General Trades' Union

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General Trades' Union

United States 1833


From 1800 to 1840 dramatic changes occurred within the U.S. economy primarily in response to the Industrial Revolution. Thousands of skilled craftsmen and artisans, the bulk of nonfarm workers before the nineteenth century, were increasingly unemployed (or were given reduced wages) as industries became larger and more mechanized and used more unskilled and semiskilled workers. As factories became larger, employers became more detached from their greater numbers of employees. Employers, as a result, became less concerned with the individual worker. Because large-scale production of goods reduced the need for skilled artisans and craftsmen, these men joined unions so as to preserve their heritage and to join together to fight for their common good. As a result, trade union interest grew in popularity during this time.

The General Trades' Union formed in New York City in 1833 with the purpose of uniting under one organization all of the trade societies of New York. The goal of this central union was better coordination between the various trade unions in the New York City area, conflict resolution with employers, and maintenance of a fund for striking laborers.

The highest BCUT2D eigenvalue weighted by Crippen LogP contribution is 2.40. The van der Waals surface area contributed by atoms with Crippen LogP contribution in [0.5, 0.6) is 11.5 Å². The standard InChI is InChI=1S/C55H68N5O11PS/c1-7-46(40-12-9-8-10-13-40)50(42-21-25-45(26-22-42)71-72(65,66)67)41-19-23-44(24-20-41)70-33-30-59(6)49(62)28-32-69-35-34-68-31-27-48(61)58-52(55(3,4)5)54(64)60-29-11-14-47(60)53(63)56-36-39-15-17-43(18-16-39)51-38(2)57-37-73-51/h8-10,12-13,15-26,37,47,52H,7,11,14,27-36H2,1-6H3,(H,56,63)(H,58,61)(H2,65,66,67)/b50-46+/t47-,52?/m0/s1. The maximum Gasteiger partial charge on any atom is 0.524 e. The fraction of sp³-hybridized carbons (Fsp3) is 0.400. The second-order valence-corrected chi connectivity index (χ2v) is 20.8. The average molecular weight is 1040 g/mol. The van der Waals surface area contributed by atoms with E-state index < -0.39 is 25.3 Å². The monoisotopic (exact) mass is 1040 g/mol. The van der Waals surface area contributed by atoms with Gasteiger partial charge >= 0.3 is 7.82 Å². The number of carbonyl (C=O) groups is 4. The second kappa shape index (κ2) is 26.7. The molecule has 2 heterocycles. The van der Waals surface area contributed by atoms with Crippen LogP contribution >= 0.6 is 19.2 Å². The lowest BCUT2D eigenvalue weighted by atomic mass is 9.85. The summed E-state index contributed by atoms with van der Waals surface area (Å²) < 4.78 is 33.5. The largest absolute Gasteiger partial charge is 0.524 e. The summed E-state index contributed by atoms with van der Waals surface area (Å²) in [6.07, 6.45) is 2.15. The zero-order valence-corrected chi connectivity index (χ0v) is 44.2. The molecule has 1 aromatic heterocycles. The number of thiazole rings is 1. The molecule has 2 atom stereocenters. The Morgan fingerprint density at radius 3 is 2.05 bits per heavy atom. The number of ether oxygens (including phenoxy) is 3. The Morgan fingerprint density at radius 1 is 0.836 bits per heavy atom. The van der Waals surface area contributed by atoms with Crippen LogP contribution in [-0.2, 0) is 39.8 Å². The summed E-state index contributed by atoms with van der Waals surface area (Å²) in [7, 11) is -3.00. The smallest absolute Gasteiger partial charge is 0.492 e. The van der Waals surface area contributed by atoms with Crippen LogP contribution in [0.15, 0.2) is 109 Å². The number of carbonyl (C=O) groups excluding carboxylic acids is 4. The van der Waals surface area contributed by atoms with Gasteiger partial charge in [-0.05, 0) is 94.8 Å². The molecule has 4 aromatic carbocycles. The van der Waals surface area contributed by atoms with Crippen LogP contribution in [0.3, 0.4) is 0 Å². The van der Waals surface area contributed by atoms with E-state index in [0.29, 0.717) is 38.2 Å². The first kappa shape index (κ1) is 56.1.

• 1809: Progressive British industrialist Robert Owen proposes an end to employment of children in his factories. When his partners reject the idea, he forms an alliance with others of like mind, including the philosopher Jeremy Bentham.
  • 1813: Jane Austen publishes Pride and Prejudice.
  • 1818: Donkin, Hall & Gamble "Preservatory" in London produces the first canned foods.
  • 1824: Ludwig van Beethoven composes his Ninth Symphony.
  • 1829: Greece wins its independence after a seven-year war with Turkey.
  • 1831: Unsuccessful Polish revolt takes place against Russian rule.
  • 1834: British mathematician Charles Babbage completes drawings for the "analytic engine," a forerunner of the modern computer that he never builds.
  • 1834: American inventor Cyrus H. McCormick patents his reaper, a horse-drawn machine for harvesting wheat.
  • 1835: American inventor and painter Samuel F. B. Morse constructs an experimental version of his telegraph, and American inventor Samuel Colt patents his revolver.
  • 1837: Coronation of Queen Victoria in England takes place.
  • 1841: Act of Union joins Upper Canada and Lower Canada, which consist of parts of the present-day provinces of Ontario and Quebec, respectively.